Jews and Islamic Law in Early 20th-Century Yemen - Indiana Series in Sephardi and Mizrahi Studies (Paperback)Mark S. Wagner (author)
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In early 20th-century Yemen, a sizable Jewish population was subject to sumptuary laws and social restrictions. Jews regularly came into contact with Islamic courts and Muslim jurists, by choice and by necessity, became embroiled in the most intimate details of their Jewish neighbors' lives. Mark S. Wagner draws on autobiographical writings to study the careers of three Jewish intermediaries who used their knowledge of Islamic law to manipulate the shari`a for their own benefit and for the good of their community. The result is a fresh perspective on the place of religious minorities in Muslim societies.
Publisher: Indiana University Press
Number of pages: 224
Weight: 18 g
Dimensions: 229 x 152 x 13 mm
A fascinating study indispensable to students and libraries interested in the tentative relationship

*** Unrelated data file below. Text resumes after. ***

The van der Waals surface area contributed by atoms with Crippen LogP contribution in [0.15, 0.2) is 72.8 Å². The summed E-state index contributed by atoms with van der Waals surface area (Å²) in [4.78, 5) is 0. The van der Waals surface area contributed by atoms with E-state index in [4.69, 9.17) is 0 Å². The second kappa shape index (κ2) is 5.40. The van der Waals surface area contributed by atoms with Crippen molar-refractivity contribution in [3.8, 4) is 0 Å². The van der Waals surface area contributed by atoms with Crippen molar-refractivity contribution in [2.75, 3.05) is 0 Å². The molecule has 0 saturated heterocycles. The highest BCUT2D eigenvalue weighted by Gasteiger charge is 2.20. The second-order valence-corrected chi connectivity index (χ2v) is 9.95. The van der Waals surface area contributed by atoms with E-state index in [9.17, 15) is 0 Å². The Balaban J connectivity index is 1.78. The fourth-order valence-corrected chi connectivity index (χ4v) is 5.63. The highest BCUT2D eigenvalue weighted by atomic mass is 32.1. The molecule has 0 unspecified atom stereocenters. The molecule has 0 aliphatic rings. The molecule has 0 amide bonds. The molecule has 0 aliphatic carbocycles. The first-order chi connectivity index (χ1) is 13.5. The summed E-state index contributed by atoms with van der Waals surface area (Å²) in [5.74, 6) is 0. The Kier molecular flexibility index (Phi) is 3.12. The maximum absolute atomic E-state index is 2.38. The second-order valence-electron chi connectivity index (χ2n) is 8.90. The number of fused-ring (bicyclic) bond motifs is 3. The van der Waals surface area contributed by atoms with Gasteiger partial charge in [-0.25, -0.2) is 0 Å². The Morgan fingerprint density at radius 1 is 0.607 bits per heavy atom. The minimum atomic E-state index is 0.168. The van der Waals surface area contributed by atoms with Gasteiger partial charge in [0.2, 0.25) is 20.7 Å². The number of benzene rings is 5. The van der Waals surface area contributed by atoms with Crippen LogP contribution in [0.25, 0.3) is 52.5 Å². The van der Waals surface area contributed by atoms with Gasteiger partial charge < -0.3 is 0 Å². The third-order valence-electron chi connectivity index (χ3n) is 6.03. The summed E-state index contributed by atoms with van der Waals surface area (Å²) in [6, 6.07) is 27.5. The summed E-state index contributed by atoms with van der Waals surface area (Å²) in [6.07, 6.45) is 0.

between Muslims and Jews in the Middle East. * AJL Reviews *
Jews and Islamic Law in Early 20th-Century Yemen . . . is a monograph that draws on literature studies, Islamic legal studies, history and anthropology. Students and scholars from all these fields as well as Yemeni studies in general will find this a rich and well written book. * Arabian Humanities *
Jews and Islamic Law in Early 20th-century Yemen provides us with rich material, heretofore unavailable in English, and Wagner uses this material to deepen our understanding of Muslim-Jewish relations in Yemen and the place of non-Muslims in Islamic law.22 2015 * Islamic Law and Society *
Mark S. Wagner has made an important and original contribution to the growing body of adaemic studies on Yemenite Jewish history and culture. . . Although the book's theme is how Jews negotiated life in a traditional Muslim society in which the Sharia was theoretically the overarching governing framework, Wagner also offers fascinating insights into the complexities of daily social, economic, and political life in Yemen. * AJS Reviews *
During the early twentieth century, Yemeni Jews operated within a legal structure that defined them as dhimmi, that is, non-Muslims living as a protected population under the sovereignty of an Islamic state . . . Wagner's work deepens our understanding of Muslim-Jewish relations in Yemen and the place of non-Muslims in Islamic law in general.6/20/15 * New Books in Jewish Studies *
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